This systematic review is the first to look specifically at the effectiveness of peer-led activities among gay men and other men who have sex with men. Seven studies were found which fulfilled the inclusion criteria of assessing the impact of peer-led activities on HIV testing uptake among gay men and other men who have sex with men. Four of these were in high income settings, and the others in Peru, Taiwan and Kenya. Each study illustrated a positive effect of peer-led activities on increasing HIV testing rates, and meta-analyses illustrated consistent effects when data were stratified by sub-groups (study methodology, study quality or setting). However, the generalizability of these studies to the entire population of gay men and other men who have sex with men is a concern recognized by the authors as the majority used gay-centric community venues to recruit participants. This is likely to exclude individuals who do not self-identify as being part of this community. Two studies, one in Taiwan and the other in Peru, used social-media as a mechanism of recruitment. This approach may lead to a wider recruitment, although not accessible to people without access to the internet.

Overall, this review emphasizes the potential of peer-led activities to overcome barriers to engage with testing and treatment experienced by gay men and other men who have sex with men and other hard to reach and high-risk sub-populations. It also illustrated the very limited current evidence available to assess such programmes.

 

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Transwomen: high time to act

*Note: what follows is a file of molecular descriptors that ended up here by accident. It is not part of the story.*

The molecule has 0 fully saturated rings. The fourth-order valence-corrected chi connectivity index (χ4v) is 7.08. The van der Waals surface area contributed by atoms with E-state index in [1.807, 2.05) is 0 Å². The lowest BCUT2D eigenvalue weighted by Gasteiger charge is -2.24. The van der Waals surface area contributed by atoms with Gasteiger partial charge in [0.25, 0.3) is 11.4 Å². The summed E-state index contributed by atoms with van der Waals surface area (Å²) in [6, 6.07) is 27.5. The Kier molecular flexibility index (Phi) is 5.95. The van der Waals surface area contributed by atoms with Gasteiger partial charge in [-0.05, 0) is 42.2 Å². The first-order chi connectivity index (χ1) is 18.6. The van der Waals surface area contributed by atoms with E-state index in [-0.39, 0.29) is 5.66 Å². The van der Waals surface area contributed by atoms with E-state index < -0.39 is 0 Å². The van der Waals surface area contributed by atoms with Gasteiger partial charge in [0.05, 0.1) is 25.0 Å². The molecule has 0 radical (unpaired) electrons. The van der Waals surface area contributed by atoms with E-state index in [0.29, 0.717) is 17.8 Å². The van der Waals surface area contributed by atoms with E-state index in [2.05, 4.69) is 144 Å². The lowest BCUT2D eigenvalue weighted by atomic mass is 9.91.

Unveiling of HIV dynamics among transgender women: a respondent-driven sampling study in Rio de Janeiro, Brazil.

Grinsztejn B, Jalil EM, Monteiro L, Velasque L, Moreira RI, Garcia AC, Castro CV, Kruger A, Luz PM, Liu AY, McFarland W, Buchbinder S, Veloso VG, Wilson EC , for the Transcender Study Team. Lancet HIV. 2017 Feb 7. pii: S2352-3018(17)30015-2. doi: 10.1016/S2352-3018(17)30015-2. [Epub ahead of print]

Background: The burden of HIV in transgender women (transwomen) in Brazil remains unknown. We aimed to estimate HIV prevalence among transwomen in Rio de Janeiro and to identify predictors of newly diagnosed HIV infections.

Methods: We recruited transwomen from Rio de Janeiro, Brazil, by respondent-driven sampling. Eligibility criteria were self-identification as transwomen, being 18 years of age or older, living in Rio de Janeiro or its metropolitan area, and having a valid peer recruitment coupon. We recruited 12 seed participants from social movements and formative focus groups who then used peer recruitment coupons to refer subsequent peers to the study. We categorised participants as HIV negative, known HIV infected, or newly diagnosed as HIV infected. We assessed predictors of newly diagnosed HIV infections by comparing newly diagnosed with HIV-negative participants. We derived population estimates with the Respondent-Driven Sampling II estimator.